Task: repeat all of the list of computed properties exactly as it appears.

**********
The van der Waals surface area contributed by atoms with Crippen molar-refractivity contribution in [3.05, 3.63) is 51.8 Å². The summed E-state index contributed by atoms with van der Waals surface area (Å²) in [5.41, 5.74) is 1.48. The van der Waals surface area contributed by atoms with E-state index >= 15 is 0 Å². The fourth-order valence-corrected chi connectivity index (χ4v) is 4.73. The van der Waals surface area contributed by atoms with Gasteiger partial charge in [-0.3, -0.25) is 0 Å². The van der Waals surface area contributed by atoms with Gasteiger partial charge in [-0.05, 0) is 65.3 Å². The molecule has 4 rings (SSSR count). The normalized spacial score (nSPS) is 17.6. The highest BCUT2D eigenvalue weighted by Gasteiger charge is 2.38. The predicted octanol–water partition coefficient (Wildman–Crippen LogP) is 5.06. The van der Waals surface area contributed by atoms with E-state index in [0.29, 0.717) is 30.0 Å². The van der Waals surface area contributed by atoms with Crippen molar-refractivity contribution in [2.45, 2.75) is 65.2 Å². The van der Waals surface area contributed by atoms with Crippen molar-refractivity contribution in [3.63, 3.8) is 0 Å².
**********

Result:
The van der Waals surface area contributed by atoms with Crippen molar-refractivity contribution in [3.05, 3.63) is 51.8 Å². The summed E-state index contributed by atoms with van der Waals surface area (Å²) in [5.41, 5.74) is 1.48. The van der Waals surface area contributed by atoms with E-state index >= 15 is 0 Å². The fourth-order valence-corrected chi connectivity index (χ4v) is 4.73. The van der Waals surface area contributed by atoms with Gasteiger partial charge in [-0.3, -0.25) is 0 Å². The van der Waals surface area contributed by atoms with Gasteiger partial charge in [-0.05, 0) is 65.3 Å². The molecule has 4 rings (SSSR count). The normalized spacial score (nSPS) is 17.6. The highest BCUT2D eigenvalue weighted by Gasteiger charge is 2.38. The predicted octanol–water partition coefficient (Wildman–Crippen LogP) is 5.06. The van der Waals surface area contributed by atoms with E-state index in [0.29, 0.717) is 30.0 Å². The van der Waals surface area contributed by atoms with Crippen molar-refractivity contribution in [2.45, 2.75) is 65.2 Å². The van der Waals surface area contributed by atoms with Crippen molar-refractivity contribution in [3.63, 3.8) is 0 Å².